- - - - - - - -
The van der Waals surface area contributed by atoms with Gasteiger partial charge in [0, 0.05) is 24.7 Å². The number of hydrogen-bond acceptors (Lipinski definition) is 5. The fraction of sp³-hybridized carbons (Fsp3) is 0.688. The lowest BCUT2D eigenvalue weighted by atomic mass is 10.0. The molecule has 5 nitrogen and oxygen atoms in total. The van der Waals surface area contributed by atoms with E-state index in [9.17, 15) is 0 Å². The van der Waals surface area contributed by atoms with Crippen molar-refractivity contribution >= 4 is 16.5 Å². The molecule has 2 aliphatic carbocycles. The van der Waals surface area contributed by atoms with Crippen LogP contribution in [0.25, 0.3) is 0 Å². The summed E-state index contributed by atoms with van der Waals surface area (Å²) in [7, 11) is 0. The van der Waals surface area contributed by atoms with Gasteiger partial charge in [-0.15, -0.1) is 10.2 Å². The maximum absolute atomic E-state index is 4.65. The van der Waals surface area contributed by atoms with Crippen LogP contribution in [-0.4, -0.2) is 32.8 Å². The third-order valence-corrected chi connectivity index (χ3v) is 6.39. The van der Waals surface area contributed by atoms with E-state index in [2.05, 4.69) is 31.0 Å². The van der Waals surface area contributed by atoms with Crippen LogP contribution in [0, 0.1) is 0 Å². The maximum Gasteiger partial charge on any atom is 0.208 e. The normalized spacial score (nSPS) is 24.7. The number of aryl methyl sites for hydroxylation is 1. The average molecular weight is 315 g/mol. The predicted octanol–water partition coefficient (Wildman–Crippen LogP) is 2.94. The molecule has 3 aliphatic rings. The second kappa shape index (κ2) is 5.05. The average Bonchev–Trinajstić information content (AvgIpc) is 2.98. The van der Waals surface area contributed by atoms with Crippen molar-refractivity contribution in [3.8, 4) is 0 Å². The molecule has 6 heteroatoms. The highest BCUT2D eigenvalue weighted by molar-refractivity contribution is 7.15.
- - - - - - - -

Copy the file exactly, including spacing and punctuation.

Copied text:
The van der Waals surface area contributed by atoms with Gasteiger partial charge in [0, 0.05) is 24.7 Å². The number of hydrogen-bond acceptors (Lipinski definition) is 5. The fraction of sp³-hybridized carbons (Fsp3) is 0.688. The lowest BCUT2D eigenvalue weighted by atomic mass is 10.0. The molecule has 5 nitrogen and oxygen atoms in total. The van der Waals surface area contributed by atoms with E-state index in [9.17, 15) is 0 Å². The van der Waals surface area contributed by atoms with Crippen molar-refractivity contribution >= 4 is 16.5 Å². The molecule has 2 aliphatic carbocycles. The van der Waals surface area contributed by atoms with Crippen LogP contribution in [0.25, 0.3) is 0 Å². The summed E-state index contributed by atoms with van der Waals surface area (Å²) in [7, 11) is 0. The van der Waals surface area contributed by atoms with Gasteiger partial charge in [-0.15, -0.1) is 10.2 Å². The maximum absolute atomic E-state index is 4.65. The van der Waals surface area contributed by atoms with Crippen LogP contribution in [-0.4, -0.2) is 32.8 Å². The third-order valence-corrected chi connectivity index (χ3v) is 6.39. The van der Waals surface area contributed by atoms with E-state index in [2.05, 4.69) is 31.0 Å². The van der Waals surface area contributed by atoms with Crippen LogP contribution in [0, 0.1) is 0 Å². The maximum Gasteiger partial charge on any atom is 0.208 e. The normalized spacial score (nSPS) is 24.7. The number of aryl methyl sites for hydroxylation is 1. The average molecular weight is 315 g/mol. The predicted octanol–water partition coefficient (Wildman–Crippen LogP) is 2.94. The molecule has 3 aliphatic rings. The second kappa shape index (κ2) is 5.05. The average Bonchev–Trinajstić information content (AvgIpc) is 2.98. The van der Waals surface area contributed by atoms with Crippen molar-refractivity contribution in [3.8, 4) is 0 Å². The molecule has 6 heteroatoms. The highest BCUT2D eigenvalue weighted by molar-refractivity contribution is 7.15.